"The cat is black and white."
Translation:Kucing itu hitam dan putih.
why when i put "kucing hitam dan putih " the exercise was wrong? why is kucingnya?
The appropriate translation of your answer would be "Black and white cat", not "The cat is black and white."
Since Indonesian doesn't have definite articles, we use "ini/itu (this/that)", the "-nya" suffix, or just omit them if it's not ambiguous.
So basically the "-nya" suffix is to explicitly say that the definite article "the" is in use. Does Indonesian also have a syllable for the indefinite article "an"/"a"?
Indo does not have an/a. Using ini or itu isn’t fully correct as these mean ‘this’ and ‘that’; but this is the best possible at this stage with limited vocab. -nya can be used for the, but can also be used for possession or for this/that (but not mine /our) within given contexts. As vocab is introduced the sentence could be written as, Kucing berwarna hitam dan putih = (lit.) the cat is is (coloured) black and white. Hopefully I have all of this correct ... I am still learning and am not yet fluent.
"A/an" in Indonesian is "se-" for example "seekor kucing" means "a cat".
While structurally and pragmatically correct, you are introducing an extra concept - "is coloured". English sentence does not have that part.
It may not be specified in the English sentence but it is definitely implied. Given that Indonesian seems to lack a word for "is" it seems logical to include the concept that the missing is would imply.
Listen to an Indonesian mid-level learner of English and the way they will literally translate the words will assist with how sentences are structured.
Not using "a" or "is" the "the" and things such as this, the omitted words - these help think ways of bahasa Indonesia make You learning easy.
What's wrong with saying "kucingnya"? It's less stiff than "kucing itu".
I'm so glad that I discovered the typing here rather than the "choose a word" - I can use Javanese way "aku" instead of stuck-up Jakartan, "saya" as well as -ku and make it more easy to think and therefore parse a language's syntax in order to more effectively learn. Digression...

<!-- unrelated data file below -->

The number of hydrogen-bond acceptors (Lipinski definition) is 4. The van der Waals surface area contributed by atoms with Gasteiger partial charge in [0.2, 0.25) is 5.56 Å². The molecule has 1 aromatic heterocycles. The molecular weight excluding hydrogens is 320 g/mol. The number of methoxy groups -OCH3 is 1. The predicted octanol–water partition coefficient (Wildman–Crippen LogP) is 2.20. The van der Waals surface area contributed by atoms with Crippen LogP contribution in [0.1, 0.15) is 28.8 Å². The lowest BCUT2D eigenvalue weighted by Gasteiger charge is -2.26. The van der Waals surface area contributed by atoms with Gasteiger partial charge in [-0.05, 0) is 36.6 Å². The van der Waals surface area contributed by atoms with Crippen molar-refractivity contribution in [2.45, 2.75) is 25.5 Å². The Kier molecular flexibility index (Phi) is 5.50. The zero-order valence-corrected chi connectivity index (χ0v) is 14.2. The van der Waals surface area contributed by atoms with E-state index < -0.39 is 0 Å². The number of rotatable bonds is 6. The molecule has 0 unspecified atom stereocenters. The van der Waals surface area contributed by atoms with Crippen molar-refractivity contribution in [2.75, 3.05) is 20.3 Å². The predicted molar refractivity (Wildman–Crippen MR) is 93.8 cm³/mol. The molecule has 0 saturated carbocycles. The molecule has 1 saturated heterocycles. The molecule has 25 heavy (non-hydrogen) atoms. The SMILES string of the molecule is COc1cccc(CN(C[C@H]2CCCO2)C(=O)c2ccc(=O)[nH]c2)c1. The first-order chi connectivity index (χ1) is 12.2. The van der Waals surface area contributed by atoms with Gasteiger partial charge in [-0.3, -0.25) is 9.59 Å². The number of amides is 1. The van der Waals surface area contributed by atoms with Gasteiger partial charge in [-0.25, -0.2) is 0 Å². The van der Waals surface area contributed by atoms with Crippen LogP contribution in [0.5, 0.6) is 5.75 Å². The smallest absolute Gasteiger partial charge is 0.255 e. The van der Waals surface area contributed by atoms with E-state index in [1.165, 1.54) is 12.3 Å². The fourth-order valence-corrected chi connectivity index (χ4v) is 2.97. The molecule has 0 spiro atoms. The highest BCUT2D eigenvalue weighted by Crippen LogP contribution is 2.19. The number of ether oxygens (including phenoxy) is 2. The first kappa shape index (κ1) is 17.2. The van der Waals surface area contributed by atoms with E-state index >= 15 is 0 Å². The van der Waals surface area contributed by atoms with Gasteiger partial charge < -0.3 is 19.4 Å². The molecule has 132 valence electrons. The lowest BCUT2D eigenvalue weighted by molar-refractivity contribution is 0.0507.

I've never heard anyone say "Kucing itu lucuuuuu!" - always "Kucing banget [sangat] lucuuuu!!".
I'm not sure I've really heard "Kuching-nya", unless it's talking about a specific cat in among a whole gang of cats, in which case - pointing and referencing the kucing hitam dan putih is usually enough - but how can Duolingo teach gestures?
There's a great one that, in English means, "I got your nose" to kids - go do that to a member of the opposite sex and see what their reaction might be ;)
Perhaps this is dialect, similar to the predominant non-use of "Saya" and prevalence of "Aku" in, eg, Javanese daily interaction, mas / mbak / kaka (There's a guy called "kaka, mas" which is confusing... It's also funny for me, because "Caca" is something else in Spanish - and his job is cooking and selling brownies... heh. So - "Apakah kamu sudah makan brownies-nya [Nb -nya suffix to indicate brownies possesive of his/Kaka]?" or "Apakah kamu sudah makan brownies Kaka?" [Nb, remove possessive by indicating specific owner] "Mmmm! Banget Enak!" takes on an entirely different meaning :P
As does saying "Dia suka ..." because "suka" is injing/asu in many Eastern Euro languages or Russian. "Dia menukai" might stop that, but it's not fluid, unless speaking with awkward formality, Mr. Ambassador / bang / bu / etc...
It gets confusing all these crossovers... there's: Iya/Ya, which, when said, is "yes" in German and Indonesian and Teenage Sophomore, but "I" in Russian...
This new Indonesian course is getting better.
I'd say it's still beta - especially the Indonesian learning English one. That has some major flaws and serious grammatical errors.
Kucingnya hitam dan putih basically mean "Black and white belongs to the cat", correct? In other words, is "nya" a suffix that denotes possession or attribute application.